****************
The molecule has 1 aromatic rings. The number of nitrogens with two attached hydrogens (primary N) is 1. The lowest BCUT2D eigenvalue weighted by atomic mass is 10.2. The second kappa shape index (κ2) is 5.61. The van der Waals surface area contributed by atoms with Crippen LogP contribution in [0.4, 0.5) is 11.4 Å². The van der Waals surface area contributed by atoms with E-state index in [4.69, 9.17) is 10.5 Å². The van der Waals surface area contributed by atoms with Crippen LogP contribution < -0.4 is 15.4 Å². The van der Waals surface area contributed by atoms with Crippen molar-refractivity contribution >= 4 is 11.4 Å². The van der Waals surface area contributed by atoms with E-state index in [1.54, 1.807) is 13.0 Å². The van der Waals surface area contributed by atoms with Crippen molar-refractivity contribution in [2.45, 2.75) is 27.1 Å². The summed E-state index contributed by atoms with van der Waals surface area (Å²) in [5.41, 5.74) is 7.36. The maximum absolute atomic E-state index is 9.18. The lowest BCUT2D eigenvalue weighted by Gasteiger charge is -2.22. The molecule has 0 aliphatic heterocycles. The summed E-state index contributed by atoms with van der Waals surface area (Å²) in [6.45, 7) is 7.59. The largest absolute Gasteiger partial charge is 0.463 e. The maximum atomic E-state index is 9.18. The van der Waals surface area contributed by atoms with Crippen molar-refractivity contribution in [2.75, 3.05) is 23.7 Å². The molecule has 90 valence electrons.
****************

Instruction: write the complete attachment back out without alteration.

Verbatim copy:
The molecule has 1 aromatic rings. The number of nitrogens with two attached hydrogens (primary N) is 1. The lowest BCUT2D eigenvalue weighted by atomic mass is 10.2. The second kappa shape index (κ2) is 5.61. The van der Waals surface area contributed by atoms with Crippen LogP contribution in [0.4, 0.5) is 11.4 Å². The van der Waals surface area contributed by atoms with E-state index in [4.69, 9.17) is 10.5 Å². The van der Waals surface area contributed by atoms with Crippen LogP contribution < -0.4 is 15.4 Å². The van der Waals surface area contributed by atoms with Crippen molar-refractivity contribution >= 4 is 11.4 Å². The van der Waals surface area contributed by atoms with E-state index in [1.54, 1.807) is 13.0 Å². The van der Waals surface area contributed by atoms with Crippen molar-refractivity contribution in [2.45, 2.75) is 27.1 Å². The summed E-state index contributed by atoms with van der Waals surface area (Å²) in [5.41, 5.74) is 7.36. The maximum absolute atomic E-state index is 9.18. The lowest BCUT2D eigenvalue weighted by Gasteiger charge is -2.22. The molecule has 0 aliphatic heterocycles. The summed E-state index contributed by atoms with van der Waals surface area (Å²) in [6.45, 7) is 7.59. The largest absolute Gasteiger partial charge is 0.463 e. The maximum atomic E-state index is 9.18. The van der Waals surface area contributed by atoms with Crippen molar-refractivity contribution in [2.75, 3.05) is 23.7 Å². The molecule has 90 valence electrons.